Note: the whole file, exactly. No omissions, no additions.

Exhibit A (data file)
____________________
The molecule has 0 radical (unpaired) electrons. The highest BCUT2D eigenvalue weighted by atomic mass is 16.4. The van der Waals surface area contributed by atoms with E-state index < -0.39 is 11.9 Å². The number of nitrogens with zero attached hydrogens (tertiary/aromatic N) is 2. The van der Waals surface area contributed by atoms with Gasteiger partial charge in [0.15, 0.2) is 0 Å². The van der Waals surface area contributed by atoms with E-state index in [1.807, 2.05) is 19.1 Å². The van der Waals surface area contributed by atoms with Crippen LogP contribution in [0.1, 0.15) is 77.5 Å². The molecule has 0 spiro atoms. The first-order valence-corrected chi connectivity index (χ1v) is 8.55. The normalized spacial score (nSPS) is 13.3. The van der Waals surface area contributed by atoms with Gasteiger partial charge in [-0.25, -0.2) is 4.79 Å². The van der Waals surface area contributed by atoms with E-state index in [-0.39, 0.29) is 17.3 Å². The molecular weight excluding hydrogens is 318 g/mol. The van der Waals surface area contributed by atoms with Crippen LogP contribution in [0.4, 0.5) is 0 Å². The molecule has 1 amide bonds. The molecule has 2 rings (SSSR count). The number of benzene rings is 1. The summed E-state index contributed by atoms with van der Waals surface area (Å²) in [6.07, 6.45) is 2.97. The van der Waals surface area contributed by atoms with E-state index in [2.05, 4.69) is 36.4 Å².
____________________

The molecule has 0 radical (unpaired) electrons. The highest BCUT2D eigenvalue weighted by atomic mass is 16.4. The van der Waals surface area contributed by atoms with E-state index < -0.39 is 11.9 Å². The number of nitrogens with zero attached hydrogens (tertiary/aromatic N) is 2. The van der Waals surface area contributed by atoms with Gasteiger partial charge in [0.15, 0.2) is 0 Å². The van der Waals surface area contributed by atoms with E-state index in [1.807, 2.05) is 19.1 Å². The van der Waals surface area contributed by atoms with Crippen LogP contribution in [0.1, 0.15) is 77.5 Å². The molecule has 0 spiro atoms. The first-order valence-corrected chi connectivity index (χ1v) is 8.55. The normalized spacial score (nSPS) is 13.3. The van der Waals surface area contributed by atoms with Gasteiger partial charge in [-0.25, -0.2) is 4.79 Å². The van der Waals surface area contributed by atoms with E-state index in [-0.39, 0.29) is 17.3 Å². The molecular weight excluding hydrogens is 318 g/mol. The van der Waals surface area contributed by atoms with Crippen LogP contribution in [0.4, 0.5) is 0 Å². The molecule has 1 amide bonds. The molecule has 2 rings (SSSR count). The number of benzene rings is 1. The summed E-state index contributed by atoms with van der Waals surface area (Å²) in [6.07, 6.45) is 2.97. The van der Waals surface area contributed by atoms with E-state index in [2.05, 4.69) is 36.4 Å².